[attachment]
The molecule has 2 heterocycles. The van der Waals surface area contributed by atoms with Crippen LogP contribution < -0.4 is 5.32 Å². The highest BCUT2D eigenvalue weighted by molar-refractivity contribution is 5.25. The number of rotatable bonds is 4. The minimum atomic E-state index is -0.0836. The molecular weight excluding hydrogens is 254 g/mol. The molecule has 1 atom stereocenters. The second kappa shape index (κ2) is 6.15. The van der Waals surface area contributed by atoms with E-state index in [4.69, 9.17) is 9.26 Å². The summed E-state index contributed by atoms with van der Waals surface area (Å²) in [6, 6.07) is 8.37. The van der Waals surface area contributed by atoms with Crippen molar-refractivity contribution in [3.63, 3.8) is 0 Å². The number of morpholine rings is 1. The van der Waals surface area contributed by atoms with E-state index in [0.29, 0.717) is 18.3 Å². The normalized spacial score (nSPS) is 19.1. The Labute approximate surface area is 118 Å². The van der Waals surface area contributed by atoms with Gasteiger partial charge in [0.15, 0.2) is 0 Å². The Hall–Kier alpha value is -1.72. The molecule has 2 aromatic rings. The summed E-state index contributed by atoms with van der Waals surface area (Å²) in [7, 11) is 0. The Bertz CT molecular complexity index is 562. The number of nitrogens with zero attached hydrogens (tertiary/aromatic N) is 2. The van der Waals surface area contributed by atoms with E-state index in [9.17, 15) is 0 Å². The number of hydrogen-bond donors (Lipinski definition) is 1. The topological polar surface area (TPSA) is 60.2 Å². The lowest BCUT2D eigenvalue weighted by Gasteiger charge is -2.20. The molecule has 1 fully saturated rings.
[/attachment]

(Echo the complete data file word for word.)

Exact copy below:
The molecule has 2 heterocycles. The van der Waals surface area contributed by atoms with Crippen LogP contribution < -0.4 is 5.32 Å². The highest BCUT2D eigenvalue weighted by molar-refractivity contribution is 5.25. The number of rotatable bonds is 4. The minimum atomic E-state index is -0.0836. The molecular weight excluding hydrogens is 254 g/mol. The molecule has 1 atom stereocenters. The second kappa shape index (κ2) is 6.15. The van der Waals surface area contributed by atoms with E-state index in [4.69, 9.17) is 9.26 Å². The summed E-state index contributed by atoms with van der Waals surface area (Å²) in [6, 6.07) is 8.37. The van der Waals surface area contributed by atoms with Crippen molar-refractivity contribution in [3.63, 3.8) is 0 Å². The number of morpholine rings is 1. The van der Waals surface area contributed by atoms with E-state index in [0.29, 0.717) is 18.3 Å². The normalized spacial score (nSPS) is 19.1. The Labute approximate surface area is 118 Å². The van der Waals surface area contributed by atoms with Gasteiger partial charge in [0.15, 0.2) is 0 Å². The Hall–Kier alpha value is -1.72. The molecule has 2 aromatic rings. The summed E-state index contributed by atoms with van der Waals surface area (Å²) in [7, 11) is 0. The Bertz CT molecular complexity index is 562. The number of nitrogens with zero attached hydrogens (tertiary/aromatic N) is 2. The van der Waals surface area contributed by atoms with E-state index in [9.17, 15) is 0 Å². The number of hydrogen-bond donors (Lipinski definition) is 1. The topological polar surface area (TPSA) is 60.2 Å². The lowest BCUT2D eigenvalue weighted by Gasteiger charge is -2.20. The molecule has 1 fully saturated rings.